Congressional bill should pave way for more development near former Rocky Mountain Arsenal

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Commerce City, Colo.-, December 8, 2016 | comments

Land owned by Commerce City that was formerly part of the Rocky Mountain Arsenal may soon be able to shed government-mandated restrictions on its development, opening up opportunities for new retail and housing in a city eager to jettison its long standing industry-heavy image.

The U.S. Senate on Thursday approved the National Defense Authorization Act, which includes a provision allowing for an environmental assessment to evaluate the removal of the deed restrictions on land purchased by the city in 2004. The bill heads to President Obama’s desk for his signature.

The land is part of the nearly 900-acre Victory Crossing property at the northeast corner of E. 56th Avenue and Quebec Street, a portion of which already serves as home to Dick’s Sporting Goods Park. The mixed-use project is a partnership between Commerce City and the private sector.

It was part of the former U.S. Army chemical weapons manufacturing facility that was cleaned up to the tune of $2.1 billion. Most of the former arsenal is now home to the Rocky Mountain Arsenal National Wildlife Refuge.

The Rocky Mountain Arsenal Amendment was introduced in the House by U.S. Rep. Ed Perlmutter, D-Aravada, and in the Senate by U.S. Sens. Cory Gardner, a Republican, and Michael Bennet, a Democrat.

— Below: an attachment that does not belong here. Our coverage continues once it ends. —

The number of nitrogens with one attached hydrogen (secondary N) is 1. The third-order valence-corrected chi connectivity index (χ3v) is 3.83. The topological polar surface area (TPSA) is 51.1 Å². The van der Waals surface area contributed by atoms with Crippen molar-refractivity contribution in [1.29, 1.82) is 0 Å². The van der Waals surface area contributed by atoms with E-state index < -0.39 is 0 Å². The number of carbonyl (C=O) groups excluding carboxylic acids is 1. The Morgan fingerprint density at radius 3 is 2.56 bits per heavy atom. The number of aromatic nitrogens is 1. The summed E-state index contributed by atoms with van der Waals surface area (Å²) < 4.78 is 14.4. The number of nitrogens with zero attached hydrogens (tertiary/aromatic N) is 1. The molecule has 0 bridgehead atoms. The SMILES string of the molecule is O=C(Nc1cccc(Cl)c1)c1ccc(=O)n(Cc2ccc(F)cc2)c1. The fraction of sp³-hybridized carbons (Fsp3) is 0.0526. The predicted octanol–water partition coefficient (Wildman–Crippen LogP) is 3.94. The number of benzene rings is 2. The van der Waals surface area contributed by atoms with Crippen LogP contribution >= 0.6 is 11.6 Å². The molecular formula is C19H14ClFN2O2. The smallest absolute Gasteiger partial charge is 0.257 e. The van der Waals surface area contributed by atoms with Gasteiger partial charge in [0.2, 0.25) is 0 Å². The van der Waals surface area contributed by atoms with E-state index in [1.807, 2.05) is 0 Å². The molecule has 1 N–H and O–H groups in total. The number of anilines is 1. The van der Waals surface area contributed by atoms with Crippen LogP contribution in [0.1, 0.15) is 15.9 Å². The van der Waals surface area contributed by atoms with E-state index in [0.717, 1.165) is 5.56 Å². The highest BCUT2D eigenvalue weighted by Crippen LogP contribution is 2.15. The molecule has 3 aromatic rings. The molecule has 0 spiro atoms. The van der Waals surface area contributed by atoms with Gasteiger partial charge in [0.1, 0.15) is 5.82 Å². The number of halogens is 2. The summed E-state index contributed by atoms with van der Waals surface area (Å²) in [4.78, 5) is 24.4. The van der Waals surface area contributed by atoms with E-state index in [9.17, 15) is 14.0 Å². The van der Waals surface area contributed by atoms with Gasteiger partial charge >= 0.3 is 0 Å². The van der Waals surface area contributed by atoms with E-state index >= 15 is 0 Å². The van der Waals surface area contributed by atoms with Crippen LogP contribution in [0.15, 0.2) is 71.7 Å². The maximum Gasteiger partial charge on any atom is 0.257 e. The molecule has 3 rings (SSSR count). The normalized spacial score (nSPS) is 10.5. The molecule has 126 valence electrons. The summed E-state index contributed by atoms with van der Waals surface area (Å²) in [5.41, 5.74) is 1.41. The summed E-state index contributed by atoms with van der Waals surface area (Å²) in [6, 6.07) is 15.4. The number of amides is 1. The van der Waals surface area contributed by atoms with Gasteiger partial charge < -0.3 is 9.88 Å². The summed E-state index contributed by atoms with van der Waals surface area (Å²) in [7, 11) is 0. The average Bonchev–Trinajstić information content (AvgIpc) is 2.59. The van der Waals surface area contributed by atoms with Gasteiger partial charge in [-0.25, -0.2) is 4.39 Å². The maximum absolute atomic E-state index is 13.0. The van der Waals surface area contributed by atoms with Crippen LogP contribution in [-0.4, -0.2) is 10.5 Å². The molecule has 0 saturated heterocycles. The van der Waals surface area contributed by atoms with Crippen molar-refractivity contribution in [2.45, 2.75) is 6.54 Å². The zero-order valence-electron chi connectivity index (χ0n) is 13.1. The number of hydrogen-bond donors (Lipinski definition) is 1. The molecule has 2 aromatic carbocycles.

“The National Defense Authorization Act’s inclusion of the Rocky Mountain Arsenal is central to Commerce City’s potential development of the land it purchased nearly a decade ago,” Gardner said in a statement Thursday. “If the land is deemed safe for development, Commerce City has the opportunity to attract new businesses and jobs, boosting its local economy.”

Perlmutter said the bill would allow Commerce City “greater flexibility to move forward and continue growing its local economy.”

Commerce City’s mayor, Sean Ford, said allowing residential development on the Victory Crossing property “aligns with the city’s vision to create a one-of-a-kind space for the community to gather as well as make a home.”

“Multi-family housing with further strengthen Victory Crossing, providing a sense of place and contributing to a vibrant community,” the mayor said.

Content originally published by the Denver Post on December 8, 2016.
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